Possums are just the beginning
The natural values of the forest are constantly under threat from a wide range of pest species, from small rodents to feral goats through to invasive plant pests.
Many of our native species, which evolved over the last 60 million years in the absence of ground based mammalian predators, are poorly equipped to deal with these efficient killing machines and vigorous weeds.
Possums can, in high densities, kill large trees by heavy browsing, cause local extinction of threatened plants (such as mistletoe and Dactylanthus), and limit regrowth.
Possums also prey on bird eggs, chicks, and native insects. Possums have been controlled in the park since 1996. Numbers are currently low to moderate.
Magpies and mynahs are known to kill native birds and are aggressive and territorial.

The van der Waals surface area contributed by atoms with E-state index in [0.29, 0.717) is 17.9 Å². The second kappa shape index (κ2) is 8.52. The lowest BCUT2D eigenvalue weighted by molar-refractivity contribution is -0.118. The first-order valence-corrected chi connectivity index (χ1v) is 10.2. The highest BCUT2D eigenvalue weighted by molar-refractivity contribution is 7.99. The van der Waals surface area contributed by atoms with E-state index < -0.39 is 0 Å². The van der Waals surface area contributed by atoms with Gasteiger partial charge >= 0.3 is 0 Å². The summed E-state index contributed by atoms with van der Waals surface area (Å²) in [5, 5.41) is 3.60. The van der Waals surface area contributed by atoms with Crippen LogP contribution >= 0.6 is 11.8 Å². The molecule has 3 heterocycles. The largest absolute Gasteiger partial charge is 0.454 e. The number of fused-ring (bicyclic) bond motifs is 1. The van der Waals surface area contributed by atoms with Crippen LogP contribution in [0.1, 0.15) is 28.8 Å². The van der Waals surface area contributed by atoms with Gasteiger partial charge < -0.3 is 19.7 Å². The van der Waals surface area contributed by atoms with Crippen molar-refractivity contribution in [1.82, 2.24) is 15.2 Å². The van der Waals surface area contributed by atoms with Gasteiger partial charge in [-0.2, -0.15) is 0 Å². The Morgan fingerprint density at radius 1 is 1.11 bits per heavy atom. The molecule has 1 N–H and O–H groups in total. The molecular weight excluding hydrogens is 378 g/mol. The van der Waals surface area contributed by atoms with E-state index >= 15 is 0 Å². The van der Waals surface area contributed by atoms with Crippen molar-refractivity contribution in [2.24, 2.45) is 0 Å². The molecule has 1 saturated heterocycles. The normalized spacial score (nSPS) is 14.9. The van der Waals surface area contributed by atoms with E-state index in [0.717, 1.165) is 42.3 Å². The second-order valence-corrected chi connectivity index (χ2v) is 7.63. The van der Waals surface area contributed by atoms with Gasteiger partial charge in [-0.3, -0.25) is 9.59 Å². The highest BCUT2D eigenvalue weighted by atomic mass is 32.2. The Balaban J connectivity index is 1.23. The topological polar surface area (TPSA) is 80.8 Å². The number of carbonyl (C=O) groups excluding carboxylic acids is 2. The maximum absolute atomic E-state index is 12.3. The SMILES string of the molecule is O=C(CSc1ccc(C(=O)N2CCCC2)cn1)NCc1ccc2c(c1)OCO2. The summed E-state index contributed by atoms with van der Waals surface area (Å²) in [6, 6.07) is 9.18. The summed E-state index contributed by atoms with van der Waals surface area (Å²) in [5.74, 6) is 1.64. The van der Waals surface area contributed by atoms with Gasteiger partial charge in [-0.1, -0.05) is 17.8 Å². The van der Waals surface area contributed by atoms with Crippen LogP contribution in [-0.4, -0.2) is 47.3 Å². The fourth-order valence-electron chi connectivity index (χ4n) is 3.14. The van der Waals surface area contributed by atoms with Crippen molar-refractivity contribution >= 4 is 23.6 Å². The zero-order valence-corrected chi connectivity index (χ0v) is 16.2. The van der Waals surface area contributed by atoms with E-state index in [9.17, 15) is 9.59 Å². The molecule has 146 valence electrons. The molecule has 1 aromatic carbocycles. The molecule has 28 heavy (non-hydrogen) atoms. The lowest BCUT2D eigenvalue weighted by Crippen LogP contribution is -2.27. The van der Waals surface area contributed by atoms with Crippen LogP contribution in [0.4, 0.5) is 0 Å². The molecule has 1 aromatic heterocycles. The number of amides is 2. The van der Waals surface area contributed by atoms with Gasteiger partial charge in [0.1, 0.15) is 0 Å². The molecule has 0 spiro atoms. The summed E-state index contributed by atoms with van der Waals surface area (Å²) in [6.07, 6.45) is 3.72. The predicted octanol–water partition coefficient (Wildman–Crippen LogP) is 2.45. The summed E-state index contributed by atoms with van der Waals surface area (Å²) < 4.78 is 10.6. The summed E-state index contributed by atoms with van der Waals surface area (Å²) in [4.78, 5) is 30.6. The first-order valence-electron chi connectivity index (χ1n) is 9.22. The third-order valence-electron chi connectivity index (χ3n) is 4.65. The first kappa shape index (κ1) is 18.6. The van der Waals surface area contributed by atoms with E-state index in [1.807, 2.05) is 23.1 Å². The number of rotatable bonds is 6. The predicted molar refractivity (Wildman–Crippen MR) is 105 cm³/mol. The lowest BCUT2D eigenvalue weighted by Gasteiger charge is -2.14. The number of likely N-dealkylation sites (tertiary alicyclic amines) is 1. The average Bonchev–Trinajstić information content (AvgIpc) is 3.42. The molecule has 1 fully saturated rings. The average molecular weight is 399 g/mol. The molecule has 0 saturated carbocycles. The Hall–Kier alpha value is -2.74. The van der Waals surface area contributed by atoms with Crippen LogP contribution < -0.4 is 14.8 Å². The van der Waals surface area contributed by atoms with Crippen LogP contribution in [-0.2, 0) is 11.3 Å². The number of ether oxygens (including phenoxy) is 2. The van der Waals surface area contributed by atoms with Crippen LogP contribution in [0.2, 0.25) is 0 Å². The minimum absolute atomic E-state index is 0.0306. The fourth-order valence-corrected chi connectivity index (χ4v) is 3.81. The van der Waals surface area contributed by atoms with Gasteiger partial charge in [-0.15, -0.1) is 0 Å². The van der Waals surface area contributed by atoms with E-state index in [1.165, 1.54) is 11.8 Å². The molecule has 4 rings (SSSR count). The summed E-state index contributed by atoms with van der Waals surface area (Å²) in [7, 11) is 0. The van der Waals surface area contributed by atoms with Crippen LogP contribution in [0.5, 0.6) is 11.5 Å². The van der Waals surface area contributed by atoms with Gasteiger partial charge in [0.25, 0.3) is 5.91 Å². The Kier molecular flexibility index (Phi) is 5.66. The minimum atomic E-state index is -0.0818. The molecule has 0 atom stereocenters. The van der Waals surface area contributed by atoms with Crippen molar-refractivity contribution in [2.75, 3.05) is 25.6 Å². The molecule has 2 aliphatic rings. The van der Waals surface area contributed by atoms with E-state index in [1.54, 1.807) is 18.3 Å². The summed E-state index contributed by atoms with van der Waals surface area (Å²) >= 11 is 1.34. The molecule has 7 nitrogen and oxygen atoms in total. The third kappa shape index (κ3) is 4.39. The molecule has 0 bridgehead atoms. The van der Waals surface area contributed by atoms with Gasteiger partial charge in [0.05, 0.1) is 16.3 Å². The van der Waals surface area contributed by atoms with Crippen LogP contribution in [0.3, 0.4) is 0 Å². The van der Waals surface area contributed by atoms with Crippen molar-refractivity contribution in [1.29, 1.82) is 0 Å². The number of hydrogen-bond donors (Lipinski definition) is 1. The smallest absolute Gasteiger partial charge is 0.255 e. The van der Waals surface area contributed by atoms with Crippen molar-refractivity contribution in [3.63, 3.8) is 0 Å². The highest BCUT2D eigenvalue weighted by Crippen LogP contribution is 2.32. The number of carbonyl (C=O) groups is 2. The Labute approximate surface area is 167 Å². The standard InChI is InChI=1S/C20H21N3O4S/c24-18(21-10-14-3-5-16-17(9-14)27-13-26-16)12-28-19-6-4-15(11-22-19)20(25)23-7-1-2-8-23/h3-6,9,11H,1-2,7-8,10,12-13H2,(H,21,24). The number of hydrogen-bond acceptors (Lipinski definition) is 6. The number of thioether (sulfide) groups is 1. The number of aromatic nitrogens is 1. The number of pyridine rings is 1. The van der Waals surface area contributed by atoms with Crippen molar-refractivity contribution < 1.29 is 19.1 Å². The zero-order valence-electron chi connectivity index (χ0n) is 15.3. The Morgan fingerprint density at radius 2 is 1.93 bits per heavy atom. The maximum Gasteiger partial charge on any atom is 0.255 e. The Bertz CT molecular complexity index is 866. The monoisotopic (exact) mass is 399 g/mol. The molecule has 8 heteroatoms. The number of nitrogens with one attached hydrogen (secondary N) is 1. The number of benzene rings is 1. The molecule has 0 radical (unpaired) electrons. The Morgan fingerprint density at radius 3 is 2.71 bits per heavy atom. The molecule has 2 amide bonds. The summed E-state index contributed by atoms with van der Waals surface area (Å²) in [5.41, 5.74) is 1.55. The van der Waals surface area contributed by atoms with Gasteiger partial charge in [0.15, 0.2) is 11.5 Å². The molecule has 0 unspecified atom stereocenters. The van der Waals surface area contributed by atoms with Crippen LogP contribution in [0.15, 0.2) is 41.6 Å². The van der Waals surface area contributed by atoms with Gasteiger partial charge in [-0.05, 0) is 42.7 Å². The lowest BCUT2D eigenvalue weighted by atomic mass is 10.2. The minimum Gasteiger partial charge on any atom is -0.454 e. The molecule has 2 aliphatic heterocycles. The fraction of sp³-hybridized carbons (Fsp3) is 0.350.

Introduced parrots such as Eastern Rosellas, lorikeets and budgies compete with native birds for the same seed sources, as well as carrying potentially damaging diseases.
Plant Pests are found throughout the forest especially on the fringes.
Climbing vines such as Japanese honeysuckle grow quickly, smothering tall trees. Other weeds such as tradescantia form dense mats cutting out all light and stopping the growth of native seedlings.
Some introduced trees, like pines and privet, grow vigorously and can change the forest makeup. Gorse, pampas and buddleia quickly invade eroded areas and slips, preventing native species from restablishing.
Other threats to forest health include fire and livestock encroachment from surrounding land.